A check tells your bank to pay the specified amount of money written on it to the individual or business whose name appears on the check. If you do not have at least the amount for which the check was written in your checking account, your bank can refuse to pay it. When that happens, your bank can impose fees for processing and returning the check, and most businesses charge returned check fees when payment is refused by a customer’s bank.
Most banks offer overdraft protection to their checking account customers. This might provide peace of mind, but it can also be expensive. Banks typically charge $20 to $30 for each check they pay when the protected account is overdrawn, and many banks charge a daily fee for each day your checking account remains with insufficient funds.
Having insufficient funds in your account is frustrating, but it can also get you in to some legal trouble, specifically in the form of check fraud charges.
Even if you keep track of the checks you write, the amount of money actually in your account can drop below what you think believe the balance to be because of any one or a combination of the following:
One way to avoid overdraft and bounced check charges is to maintain accurate records of all deposits, checks written, ATM withdrawals, debit card transactions and electronic payments. If your bank imposes monthly service fees on your account, make sure you subtract those fees from the account balance as soon as you become aware of them.
If you make a mistake and allow the balance of your account to drop below the amount needed to cover checks you have written, immediately deposit enough money into the account to restore it to what is needed to cover your checks. Include in the deposit enough money to pay the fees and expenses charged by your bank.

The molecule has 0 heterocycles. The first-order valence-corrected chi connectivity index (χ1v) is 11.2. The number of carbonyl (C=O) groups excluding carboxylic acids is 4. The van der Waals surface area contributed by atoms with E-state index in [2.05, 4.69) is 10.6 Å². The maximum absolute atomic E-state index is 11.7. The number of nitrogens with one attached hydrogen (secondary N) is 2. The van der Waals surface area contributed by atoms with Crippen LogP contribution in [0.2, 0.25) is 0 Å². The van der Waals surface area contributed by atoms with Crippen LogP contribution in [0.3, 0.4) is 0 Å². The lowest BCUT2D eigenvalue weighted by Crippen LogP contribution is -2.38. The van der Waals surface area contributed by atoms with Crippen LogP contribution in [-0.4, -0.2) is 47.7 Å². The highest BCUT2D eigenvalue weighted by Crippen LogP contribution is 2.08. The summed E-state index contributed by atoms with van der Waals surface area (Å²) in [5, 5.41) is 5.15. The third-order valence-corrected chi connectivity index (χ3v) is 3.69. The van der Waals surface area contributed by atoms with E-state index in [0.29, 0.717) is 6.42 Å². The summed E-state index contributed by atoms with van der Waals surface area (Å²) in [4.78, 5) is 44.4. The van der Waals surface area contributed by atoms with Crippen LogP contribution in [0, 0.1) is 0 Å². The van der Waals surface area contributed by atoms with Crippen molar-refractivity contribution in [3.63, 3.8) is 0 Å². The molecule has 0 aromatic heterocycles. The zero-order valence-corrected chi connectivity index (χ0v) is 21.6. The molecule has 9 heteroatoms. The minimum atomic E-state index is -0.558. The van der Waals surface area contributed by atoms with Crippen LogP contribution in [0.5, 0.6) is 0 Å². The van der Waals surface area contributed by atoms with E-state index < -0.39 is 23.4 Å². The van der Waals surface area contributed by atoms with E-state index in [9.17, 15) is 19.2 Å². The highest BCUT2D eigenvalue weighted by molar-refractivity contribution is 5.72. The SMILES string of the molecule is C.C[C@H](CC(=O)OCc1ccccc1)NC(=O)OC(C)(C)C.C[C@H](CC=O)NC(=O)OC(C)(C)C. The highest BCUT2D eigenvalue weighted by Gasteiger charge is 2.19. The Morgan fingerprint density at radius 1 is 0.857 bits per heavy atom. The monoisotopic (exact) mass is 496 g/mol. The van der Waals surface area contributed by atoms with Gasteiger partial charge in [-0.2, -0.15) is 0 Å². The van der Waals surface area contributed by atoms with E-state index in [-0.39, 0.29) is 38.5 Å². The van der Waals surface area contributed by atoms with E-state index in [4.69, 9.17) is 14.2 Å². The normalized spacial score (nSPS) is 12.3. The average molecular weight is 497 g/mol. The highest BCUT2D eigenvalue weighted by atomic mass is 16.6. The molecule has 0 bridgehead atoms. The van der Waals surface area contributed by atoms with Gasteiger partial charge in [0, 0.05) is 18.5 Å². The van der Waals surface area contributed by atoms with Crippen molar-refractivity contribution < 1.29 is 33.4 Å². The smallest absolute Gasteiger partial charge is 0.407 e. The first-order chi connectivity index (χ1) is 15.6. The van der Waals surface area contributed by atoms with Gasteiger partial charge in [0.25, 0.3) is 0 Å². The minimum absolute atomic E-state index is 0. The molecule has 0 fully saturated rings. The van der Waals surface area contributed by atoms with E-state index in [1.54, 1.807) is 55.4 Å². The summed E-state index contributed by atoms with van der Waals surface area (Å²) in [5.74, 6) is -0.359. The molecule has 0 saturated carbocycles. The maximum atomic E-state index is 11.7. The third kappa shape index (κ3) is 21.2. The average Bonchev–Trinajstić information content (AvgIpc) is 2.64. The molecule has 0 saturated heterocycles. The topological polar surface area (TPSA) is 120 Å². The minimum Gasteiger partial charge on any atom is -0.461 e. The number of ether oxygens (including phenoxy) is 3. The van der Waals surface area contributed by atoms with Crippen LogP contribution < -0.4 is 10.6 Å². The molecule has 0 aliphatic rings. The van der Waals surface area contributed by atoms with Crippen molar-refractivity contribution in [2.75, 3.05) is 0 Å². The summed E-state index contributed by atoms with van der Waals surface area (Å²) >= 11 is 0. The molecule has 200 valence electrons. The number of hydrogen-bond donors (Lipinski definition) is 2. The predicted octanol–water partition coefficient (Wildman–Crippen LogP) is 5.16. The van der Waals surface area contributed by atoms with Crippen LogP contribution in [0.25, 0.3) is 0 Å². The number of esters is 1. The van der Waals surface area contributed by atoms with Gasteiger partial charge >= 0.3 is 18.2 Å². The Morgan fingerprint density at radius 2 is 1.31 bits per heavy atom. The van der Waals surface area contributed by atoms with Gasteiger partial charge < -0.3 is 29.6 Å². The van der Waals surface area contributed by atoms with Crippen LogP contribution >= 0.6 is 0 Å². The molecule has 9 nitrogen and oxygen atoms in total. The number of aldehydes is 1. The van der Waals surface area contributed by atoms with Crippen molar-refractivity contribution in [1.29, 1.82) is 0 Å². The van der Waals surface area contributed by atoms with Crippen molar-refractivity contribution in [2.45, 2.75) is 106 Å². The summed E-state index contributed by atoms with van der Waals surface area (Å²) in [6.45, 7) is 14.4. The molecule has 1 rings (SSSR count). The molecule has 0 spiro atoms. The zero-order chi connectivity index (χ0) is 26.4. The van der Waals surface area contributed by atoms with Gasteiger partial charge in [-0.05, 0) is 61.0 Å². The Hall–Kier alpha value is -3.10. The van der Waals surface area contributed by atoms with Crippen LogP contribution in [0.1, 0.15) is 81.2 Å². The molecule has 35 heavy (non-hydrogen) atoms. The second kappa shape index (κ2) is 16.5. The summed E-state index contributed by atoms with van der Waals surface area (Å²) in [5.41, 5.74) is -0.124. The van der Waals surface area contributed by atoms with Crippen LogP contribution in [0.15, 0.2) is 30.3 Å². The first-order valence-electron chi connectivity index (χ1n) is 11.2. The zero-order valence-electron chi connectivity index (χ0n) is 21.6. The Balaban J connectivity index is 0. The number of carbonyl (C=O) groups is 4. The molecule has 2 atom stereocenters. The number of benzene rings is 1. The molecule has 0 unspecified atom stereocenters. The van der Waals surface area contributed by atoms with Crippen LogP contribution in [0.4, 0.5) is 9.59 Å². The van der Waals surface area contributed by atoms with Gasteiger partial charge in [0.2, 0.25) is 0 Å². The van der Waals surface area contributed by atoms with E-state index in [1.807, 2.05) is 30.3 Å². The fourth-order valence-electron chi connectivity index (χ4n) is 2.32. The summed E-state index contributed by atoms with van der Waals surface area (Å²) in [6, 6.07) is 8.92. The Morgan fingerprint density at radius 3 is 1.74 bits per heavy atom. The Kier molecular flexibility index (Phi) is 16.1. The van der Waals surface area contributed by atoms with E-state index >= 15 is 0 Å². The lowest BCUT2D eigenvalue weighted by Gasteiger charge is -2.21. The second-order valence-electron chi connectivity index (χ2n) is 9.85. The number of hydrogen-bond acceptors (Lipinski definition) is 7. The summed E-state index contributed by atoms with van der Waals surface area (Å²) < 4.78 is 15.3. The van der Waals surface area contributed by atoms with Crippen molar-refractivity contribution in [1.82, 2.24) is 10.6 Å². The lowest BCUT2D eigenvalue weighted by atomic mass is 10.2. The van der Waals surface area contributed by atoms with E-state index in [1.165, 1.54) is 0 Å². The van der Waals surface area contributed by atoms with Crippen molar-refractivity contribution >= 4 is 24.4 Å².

Contact anyone to whom you wrote a check who might be affected by the account being overdrawn and explain what happened. You might not avoid fees from the bank or the merchant, but you might be able to maintain a good business relationship with the person or company that received the check.
As mentioned previously, issuing a worthless check in Texas may result in criminal prosecution. Everyone makes mistakes, so writing an insufficient check does not automatically make one a criminal. In some cases, however, criminal charges may be filed for a bad check. To avoid the wrath of law enforcement and criminal prosecutors, you should make sure that you always have enough funds in your account.
Most banks offer depositors the opportunity to link a savings account, credit card or a line of credit with your checking account. If you overdraw the checking account, the bank automatically transfers money from the backup source to pay the check. Compare the fees charged for linking your checking account to a backup source to the fees charged for overdraft protection.